“Daddy Blue” is a sensitively told, wry tale of a taciturn young teen who tests his wings and learns an unspoken lesson or two about grown-up behavior. Feature bow by Rene Bjerke, founder of Oslo’s Cinematek, is a spare, fest-ready charmer.
LP, the only child of a comfortably middle-class Norwegian couple, celebrates his junior-high graduation by swiping a sailboat. He’s about to crash into a dock when pixie-faced, accomplished sailor Line hops aboard to enjoy a few days of chaste skinny-dipping and sun-bathing until LP’s dad catches up with them.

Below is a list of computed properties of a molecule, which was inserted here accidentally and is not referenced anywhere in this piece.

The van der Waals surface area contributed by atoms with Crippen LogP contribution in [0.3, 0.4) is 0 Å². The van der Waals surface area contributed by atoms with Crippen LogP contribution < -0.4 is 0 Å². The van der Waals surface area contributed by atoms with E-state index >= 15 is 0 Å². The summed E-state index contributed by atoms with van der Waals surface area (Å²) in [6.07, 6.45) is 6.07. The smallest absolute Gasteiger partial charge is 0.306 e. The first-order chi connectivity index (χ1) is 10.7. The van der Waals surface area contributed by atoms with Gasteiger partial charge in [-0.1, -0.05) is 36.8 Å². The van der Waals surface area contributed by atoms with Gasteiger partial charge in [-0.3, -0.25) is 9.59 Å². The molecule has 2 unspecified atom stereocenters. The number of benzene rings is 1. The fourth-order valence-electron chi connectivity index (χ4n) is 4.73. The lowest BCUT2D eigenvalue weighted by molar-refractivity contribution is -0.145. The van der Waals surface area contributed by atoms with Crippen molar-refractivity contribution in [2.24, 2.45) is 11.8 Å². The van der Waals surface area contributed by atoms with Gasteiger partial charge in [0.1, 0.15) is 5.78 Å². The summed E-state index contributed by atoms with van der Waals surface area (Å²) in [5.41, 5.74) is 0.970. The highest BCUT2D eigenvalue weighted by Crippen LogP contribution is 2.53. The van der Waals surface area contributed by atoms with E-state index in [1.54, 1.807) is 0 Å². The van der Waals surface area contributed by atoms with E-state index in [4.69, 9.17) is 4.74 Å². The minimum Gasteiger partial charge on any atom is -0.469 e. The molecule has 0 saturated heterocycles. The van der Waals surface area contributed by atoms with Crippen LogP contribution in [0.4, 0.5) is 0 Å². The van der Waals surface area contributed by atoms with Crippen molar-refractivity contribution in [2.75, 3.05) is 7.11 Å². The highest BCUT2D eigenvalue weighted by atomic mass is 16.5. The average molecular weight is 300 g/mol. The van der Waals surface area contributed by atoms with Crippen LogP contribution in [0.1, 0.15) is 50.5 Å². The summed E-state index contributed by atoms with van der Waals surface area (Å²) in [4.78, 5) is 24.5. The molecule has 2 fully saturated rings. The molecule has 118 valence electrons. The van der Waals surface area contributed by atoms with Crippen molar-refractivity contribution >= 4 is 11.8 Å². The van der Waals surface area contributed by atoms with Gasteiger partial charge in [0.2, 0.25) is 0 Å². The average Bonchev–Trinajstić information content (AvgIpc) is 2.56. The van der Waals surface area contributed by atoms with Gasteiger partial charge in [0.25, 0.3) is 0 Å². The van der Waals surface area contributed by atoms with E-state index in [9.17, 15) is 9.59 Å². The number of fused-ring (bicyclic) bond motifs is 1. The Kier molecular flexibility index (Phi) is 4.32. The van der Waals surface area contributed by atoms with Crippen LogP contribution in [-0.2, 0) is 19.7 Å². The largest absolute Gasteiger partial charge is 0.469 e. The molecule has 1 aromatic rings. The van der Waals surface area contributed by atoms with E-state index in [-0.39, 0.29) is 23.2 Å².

Freed from household patterns — and with the delectable 20-year-old Line aboard — father and son see each other in new and telling ways.
Slight but charming pic, appealingly played, rings true throughout. Comic timing is fine and humor is conveyed more through slow burns, behavioral juxtapositions, and guilty or knowing expressions than via dialogue. LP doesn’t say much, Line strips at every opportunity, and Dad tries to assess the lay of the land even though he’s at sea.
Lensing has a summery, timeless bent.